And then there’s the Oath Keepers, the extremist militia group that brags about its abundant weapons and willingness to use them, which seems to be begging the president to give them the go-ahead. They don’t need a reason to aim their guns. All they want is someone to tell them that their thirst for blood is justified.OathKeepers

We all know people who can’t control their anger. For some, white-hot hatred has led them to the point of solving every problem with violence. Are these the people you can trust to be on your side? To follow your orders, or to lead you into battle?

A grim reality

It’s just talk, you might say. They’re only joking, you claim. No one wants violence, you insist. Take this as a warning: it’s more than words, no one is laughing, and it’s clear that a growing number really do want to start shooting. Whether you choose to believe what the rest of us can see or you prefer to continue denying the truth, that’s on you. 

If you’re willing to shoot to kill, you better be able to legitimize that decision. And if you’re willing to stand by and let things get to the point of random murder in the name of politics, you need to make sure you can live with that as well. If they let you.

(Originally published in the Morrisons Cove Herald January 2, 2020.)

Bonus to “It’s all Greek to me”

A bit of trivia as a sidenote to this column:

Aeschylus was a playwright and poet known for his tragedies, of which only a handful exist today. The death of Aeschylus, if the legend is true, was caused by a head wound that resulted from an eagle dropping a tortoise on the victim’s head, as depicted by Finiguerra’s work below.

308px-Death_of_Aeschylus_in_Florentine_Picture_Chronicle
By Maso Finiguerra. – 15th century Florentine Picture Chronicle by Maso Finiguerra., Public Domain, https://en.wikipedia.org/w/index.php?curid=40931928

 

 

It’s all Greek to me

greek alphabet

It is a sickness which somehow comes with every tyranny: to place no trust in friends. Aeschylus, “Prometheus Bound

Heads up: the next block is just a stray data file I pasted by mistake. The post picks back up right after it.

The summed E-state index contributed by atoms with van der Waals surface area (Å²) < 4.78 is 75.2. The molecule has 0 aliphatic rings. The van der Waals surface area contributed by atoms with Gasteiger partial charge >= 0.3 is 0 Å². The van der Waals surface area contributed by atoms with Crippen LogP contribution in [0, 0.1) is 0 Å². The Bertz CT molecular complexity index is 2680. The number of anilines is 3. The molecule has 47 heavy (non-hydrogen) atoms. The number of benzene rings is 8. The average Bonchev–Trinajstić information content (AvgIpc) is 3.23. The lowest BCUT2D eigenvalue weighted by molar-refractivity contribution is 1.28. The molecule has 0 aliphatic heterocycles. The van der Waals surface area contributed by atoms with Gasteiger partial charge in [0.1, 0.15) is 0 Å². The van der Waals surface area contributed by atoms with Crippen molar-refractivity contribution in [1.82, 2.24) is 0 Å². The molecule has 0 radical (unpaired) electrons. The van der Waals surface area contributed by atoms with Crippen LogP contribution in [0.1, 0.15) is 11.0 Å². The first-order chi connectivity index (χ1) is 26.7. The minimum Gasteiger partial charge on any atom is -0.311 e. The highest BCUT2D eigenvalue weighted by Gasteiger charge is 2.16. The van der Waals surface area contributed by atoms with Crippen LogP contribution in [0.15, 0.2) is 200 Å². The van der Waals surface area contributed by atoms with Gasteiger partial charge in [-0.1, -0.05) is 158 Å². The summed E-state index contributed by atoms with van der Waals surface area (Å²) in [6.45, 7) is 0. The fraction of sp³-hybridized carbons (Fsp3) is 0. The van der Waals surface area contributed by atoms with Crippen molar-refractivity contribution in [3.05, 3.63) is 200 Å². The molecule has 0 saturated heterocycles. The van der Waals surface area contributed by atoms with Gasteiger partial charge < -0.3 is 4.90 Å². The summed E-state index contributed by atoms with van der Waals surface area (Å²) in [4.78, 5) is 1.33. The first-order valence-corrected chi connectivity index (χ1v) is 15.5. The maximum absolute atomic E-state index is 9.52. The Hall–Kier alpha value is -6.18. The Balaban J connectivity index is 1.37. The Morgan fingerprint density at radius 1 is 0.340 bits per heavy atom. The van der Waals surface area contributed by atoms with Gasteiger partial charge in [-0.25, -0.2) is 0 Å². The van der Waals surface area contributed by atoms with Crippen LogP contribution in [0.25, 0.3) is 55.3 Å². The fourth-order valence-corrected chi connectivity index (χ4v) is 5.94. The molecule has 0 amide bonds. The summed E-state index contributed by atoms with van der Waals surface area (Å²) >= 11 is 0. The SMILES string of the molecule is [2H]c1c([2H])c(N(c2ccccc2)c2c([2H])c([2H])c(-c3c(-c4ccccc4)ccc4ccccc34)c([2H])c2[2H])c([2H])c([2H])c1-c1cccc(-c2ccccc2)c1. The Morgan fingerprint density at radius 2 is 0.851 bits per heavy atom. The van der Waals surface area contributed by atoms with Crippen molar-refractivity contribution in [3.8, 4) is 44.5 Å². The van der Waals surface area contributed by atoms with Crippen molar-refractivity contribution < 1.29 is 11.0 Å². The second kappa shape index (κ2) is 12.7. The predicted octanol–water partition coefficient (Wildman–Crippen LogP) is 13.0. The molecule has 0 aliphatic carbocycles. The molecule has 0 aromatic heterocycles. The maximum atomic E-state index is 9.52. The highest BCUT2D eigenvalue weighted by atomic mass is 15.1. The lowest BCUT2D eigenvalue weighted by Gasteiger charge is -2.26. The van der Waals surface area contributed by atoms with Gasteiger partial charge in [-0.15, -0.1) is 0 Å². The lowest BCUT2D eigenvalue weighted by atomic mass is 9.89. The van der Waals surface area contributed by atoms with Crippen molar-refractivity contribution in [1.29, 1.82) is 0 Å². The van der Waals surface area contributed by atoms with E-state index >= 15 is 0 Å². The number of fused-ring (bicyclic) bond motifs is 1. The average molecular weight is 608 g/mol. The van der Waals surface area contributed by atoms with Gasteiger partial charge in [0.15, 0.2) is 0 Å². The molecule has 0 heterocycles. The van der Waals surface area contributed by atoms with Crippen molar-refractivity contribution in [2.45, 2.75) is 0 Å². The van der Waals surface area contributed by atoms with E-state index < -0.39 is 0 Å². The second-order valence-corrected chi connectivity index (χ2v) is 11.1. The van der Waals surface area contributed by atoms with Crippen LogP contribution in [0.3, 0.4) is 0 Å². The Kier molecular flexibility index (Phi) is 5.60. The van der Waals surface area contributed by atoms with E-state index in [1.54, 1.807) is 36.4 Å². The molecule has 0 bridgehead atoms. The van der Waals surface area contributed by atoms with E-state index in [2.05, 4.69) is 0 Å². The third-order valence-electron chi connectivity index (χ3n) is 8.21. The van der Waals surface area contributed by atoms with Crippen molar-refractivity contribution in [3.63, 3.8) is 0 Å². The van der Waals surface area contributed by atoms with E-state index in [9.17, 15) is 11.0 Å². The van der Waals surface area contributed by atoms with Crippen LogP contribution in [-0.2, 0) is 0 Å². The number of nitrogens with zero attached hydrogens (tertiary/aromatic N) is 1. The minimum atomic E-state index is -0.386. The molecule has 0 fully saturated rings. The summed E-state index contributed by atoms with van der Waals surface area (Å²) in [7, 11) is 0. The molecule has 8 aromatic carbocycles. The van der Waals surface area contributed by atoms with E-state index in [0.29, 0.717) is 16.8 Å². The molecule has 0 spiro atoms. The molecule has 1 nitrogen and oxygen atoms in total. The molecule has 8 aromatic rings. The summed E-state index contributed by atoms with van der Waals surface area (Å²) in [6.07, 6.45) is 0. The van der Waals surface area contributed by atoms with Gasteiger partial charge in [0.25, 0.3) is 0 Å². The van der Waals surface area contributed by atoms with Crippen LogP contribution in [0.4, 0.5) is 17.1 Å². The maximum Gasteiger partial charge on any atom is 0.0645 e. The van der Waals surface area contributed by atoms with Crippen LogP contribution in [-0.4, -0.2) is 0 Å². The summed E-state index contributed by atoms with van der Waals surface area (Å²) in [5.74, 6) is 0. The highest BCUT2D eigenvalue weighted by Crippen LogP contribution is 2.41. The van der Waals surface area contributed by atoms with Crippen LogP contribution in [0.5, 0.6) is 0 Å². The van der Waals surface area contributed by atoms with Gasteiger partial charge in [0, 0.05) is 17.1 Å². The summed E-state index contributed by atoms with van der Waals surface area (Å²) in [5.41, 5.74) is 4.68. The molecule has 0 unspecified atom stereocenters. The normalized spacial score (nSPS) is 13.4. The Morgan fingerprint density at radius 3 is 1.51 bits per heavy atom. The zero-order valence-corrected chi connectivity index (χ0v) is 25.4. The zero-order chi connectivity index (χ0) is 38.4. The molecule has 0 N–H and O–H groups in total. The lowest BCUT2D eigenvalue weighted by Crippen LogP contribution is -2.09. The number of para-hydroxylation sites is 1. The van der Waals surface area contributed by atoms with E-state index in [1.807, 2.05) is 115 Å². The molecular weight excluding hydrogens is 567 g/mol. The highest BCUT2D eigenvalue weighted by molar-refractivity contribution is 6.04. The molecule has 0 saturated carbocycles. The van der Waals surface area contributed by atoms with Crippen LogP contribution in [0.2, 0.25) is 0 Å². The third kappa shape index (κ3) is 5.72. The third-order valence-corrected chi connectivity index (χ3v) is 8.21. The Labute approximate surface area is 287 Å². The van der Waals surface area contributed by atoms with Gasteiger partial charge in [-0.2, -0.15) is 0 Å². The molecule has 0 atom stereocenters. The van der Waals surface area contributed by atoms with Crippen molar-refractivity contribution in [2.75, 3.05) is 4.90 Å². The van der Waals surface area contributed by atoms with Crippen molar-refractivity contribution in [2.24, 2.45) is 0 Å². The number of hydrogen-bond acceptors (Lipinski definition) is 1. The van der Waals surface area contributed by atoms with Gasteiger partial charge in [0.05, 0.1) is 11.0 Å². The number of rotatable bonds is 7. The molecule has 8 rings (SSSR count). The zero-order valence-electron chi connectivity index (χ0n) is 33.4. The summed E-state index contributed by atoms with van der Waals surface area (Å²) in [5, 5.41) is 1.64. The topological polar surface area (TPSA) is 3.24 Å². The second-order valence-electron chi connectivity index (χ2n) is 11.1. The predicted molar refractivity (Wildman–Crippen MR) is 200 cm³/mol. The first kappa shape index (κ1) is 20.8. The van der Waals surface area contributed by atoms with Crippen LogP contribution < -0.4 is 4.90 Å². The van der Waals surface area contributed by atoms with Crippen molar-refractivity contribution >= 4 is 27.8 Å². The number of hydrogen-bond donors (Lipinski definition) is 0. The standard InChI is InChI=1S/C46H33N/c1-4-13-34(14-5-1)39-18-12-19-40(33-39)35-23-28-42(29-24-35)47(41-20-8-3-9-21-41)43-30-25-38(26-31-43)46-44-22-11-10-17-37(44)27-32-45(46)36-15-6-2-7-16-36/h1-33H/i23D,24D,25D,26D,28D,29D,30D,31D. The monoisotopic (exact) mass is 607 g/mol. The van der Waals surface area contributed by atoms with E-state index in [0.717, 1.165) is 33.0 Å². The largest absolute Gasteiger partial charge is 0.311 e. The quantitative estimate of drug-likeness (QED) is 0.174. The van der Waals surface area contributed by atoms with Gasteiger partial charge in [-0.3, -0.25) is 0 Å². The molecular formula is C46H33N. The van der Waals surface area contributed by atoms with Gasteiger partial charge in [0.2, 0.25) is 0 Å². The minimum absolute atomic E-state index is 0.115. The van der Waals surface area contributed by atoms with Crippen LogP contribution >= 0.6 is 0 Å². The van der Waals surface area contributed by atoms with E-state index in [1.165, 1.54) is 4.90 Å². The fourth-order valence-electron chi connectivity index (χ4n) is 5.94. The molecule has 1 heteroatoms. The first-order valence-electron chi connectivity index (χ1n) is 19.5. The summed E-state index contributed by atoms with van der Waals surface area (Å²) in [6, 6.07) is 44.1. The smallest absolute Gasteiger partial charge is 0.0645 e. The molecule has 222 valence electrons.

Maybe it was a case of too much feasting during the Thanksgiving break. It could have something to do with overdosing on football. And there’s the desire to find somewhere else to be rather than listen to another family argument over whether it’s “stuffing” or “dressing”. Whatever the cause, I found myself searching Google for any little distraction that could help clear my mind of the holiday blahs.

How I ended up skimming through obscure ancient Greek tragedies is anybody’s guess, but that’s where I found the quote that begins this column. Strangely enough, it seems to fit nicely with recent headlines. 

They have eyes, but…

As the impeachment of President Trump heats up, the speculation intensifies. Will Democrats in the House be able to make a convincing argument? Is there a single Republican in Congress who is willing to put Country ahead of Party? Could the entire process work to Trump’s advantage, giving him the inside track toward a successful re-election? It’s impossible to guess, so I encourage you to avoid betting on the outcome. But there are a few things we know for sure.

We know that it was a team of Russians – NOT Ukraine –  that orchestrated a social media campaign designed to interfere in the 2016 election, working to mislead the American public with false propaganda. We know that Russian hackers managed to gain access to voter databases and political playbooks. And we know that all this was done with the approval of and under the watchful eye of long-time KGB agent Vladimir Putin.  We know what happened because our intelligence agencies told us what happened. Their overwhelming conclusion that Russia was responsible cannot be ignored. These are Americans who take their work – and our lives and security – seriously. You might be able to argue a point here, a point there. But when non-partisan, seasoned professionals bring the facts by the truckload, it’s time for you to set aside the Facebook rumors and show them some respect.